New phishing campaign targets Steam users

Steam is one of the most popular gaming platforms today, and as such its users are frequent victims of complex and dangerous cyberattacks. Such is the case of user Daniel Belverde, also known as “Lord Alfajor”, who recently recounted how his Steam account was the subject of a phishing attack that started with a legitimate-looking link.

“The problem started when from a ‘friendly’ account they ask me to vote for a CSGO team,” the user mentioned through his Twitter account (@losalfajores). Belverde didn’t notice anything weird since the link came from a known account and redirected the user to a website with current security certificates. In this link, you were asked to enter a security code received via Steam Guard, the platform’s authentication service.

As recounted by the victim, Steam Guard sends a unique code to users when trying to log in to Steam in order to corroborate their identity. This code expires 20 seconds after it has been received.

On the website to which the user was redirected (https://authlogcologne) he was asked to enter the Steam Guard code, which allowed threat actors to access the affected account without attracting the attention of the multi-factor authentication system.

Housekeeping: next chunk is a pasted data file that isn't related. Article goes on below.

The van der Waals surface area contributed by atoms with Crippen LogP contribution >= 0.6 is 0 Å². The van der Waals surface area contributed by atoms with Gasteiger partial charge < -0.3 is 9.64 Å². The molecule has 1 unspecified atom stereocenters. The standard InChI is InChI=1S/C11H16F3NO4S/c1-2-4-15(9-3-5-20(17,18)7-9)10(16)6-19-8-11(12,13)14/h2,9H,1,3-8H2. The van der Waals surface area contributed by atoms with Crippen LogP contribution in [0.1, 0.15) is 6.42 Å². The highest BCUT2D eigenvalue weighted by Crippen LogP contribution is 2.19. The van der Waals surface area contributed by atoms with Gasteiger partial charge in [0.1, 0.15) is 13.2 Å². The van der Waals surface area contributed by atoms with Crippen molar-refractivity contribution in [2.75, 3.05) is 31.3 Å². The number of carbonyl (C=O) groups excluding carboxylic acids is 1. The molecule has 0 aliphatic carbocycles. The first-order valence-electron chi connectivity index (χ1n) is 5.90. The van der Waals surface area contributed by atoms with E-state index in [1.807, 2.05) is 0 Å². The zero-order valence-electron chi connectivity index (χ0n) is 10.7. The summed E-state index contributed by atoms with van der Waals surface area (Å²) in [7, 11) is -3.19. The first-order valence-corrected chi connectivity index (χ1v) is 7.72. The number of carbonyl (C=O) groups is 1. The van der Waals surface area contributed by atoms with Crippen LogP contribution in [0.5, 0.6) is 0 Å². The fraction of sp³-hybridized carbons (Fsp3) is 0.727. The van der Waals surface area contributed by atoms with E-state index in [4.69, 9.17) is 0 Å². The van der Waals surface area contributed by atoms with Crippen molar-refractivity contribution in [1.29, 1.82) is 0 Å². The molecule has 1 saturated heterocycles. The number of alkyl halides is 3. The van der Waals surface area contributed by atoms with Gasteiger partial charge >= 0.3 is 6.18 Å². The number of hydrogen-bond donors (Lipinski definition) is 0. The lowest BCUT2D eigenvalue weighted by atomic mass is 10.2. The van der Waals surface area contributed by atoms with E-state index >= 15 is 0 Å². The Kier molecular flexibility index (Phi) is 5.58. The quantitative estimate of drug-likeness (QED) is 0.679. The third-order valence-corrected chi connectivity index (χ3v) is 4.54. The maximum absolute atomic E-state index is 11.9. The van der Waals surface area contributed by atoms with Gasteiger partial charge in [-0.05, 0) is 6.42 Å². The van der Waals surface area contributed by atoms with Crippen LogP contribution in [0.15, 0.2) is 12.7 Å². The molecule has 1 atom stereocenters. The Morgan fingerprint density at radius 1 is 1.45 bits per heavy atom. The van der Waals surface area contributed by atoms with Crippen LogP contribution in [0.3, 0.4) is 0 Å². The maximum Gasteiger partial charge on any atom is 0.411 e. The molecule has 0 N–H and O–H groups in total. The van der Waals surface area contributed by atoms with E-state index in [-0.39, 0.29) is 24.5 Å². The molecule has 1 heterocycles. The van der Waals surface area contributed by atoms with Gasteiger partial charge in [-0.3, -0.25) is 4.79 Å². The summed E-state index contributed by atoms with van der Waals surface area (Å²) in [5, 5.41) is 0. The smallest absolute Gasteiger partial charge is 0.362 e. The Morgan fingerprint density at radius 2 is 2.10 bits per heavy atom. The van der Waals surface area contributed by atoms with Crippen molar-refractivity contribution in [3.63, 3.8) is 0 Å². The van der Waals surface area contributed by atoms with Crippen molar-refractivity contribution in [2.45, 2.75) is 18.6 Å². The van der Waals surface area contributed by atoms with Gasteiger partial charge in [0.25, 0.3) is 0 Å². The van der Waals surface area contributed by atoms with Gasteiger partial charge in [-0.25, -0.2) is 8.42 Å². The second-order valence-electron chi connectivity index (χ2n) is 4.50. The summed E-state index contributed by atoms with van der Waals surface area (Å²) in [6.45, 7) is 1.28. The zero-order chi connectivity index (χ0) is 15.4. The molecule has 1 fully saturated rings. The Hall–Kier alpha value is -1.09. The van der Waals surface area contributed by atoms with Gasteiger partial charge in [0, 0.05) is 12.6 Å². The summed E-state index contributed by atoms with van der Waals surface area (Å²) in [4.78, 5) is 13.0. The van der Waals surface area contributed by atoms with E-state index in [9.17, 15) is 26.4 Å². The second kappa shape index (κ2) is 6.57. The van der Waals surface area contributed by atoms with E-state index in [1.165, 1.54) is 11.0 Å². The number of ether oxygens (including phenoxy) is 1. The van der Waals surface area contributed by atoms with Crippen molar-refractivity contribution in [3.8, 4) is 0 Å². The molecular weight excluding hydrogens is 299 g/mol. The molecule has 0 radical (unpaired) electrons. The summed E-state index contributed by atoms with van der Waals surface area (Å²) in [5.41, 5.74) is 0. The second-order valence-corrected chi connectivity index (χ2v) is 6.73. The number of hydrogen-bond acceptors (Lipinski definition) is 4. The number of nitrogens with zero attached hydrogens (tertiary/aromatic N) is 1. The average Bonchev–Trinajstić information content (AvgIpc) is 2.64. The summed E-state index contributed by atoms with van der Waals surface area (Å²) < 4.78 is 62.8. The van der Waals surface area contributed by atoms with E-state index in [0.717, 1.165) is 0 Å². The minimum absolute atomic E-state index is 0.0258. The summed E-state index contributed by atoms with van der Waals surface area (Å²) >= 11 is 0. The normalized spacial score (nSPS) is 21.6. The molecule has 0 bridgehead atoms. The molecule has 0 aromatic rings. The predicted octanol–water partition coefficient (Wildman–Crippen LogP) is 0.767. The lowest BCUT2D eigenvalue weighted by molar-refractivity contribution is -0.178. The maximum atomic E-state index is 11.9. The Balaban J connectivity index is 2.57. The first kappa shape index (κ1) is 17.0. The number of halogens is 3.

“Once inside my account there is no alarm because they entered legally with the code,” the user mentions. Steam also allows users to log in to two devices at once, so everything seemed in order for the platform’s security systems. While the threat actors could not have changed the password of the compromised account, they were able to extract some articles from the affected user. Belverde mentions that he noticed the attack because one of his friends on the platform asked him how it was possible that he was sending messages and playing on Steam at the same time.

Cybersecurity experts report that compromised Steam accounts could continue to be used by hackers to access other exposed accounts using a similar tactic. For security, users of any online platform are advised to ignore any links that redirect to websites external to the source platform, in addition to enabling multi-factor authentication whenever possible.

To learn more about information security risks, malware variants, vulnerabilities and information technologies, feel free to access the International Institute of Cyber Security (IICS) websites.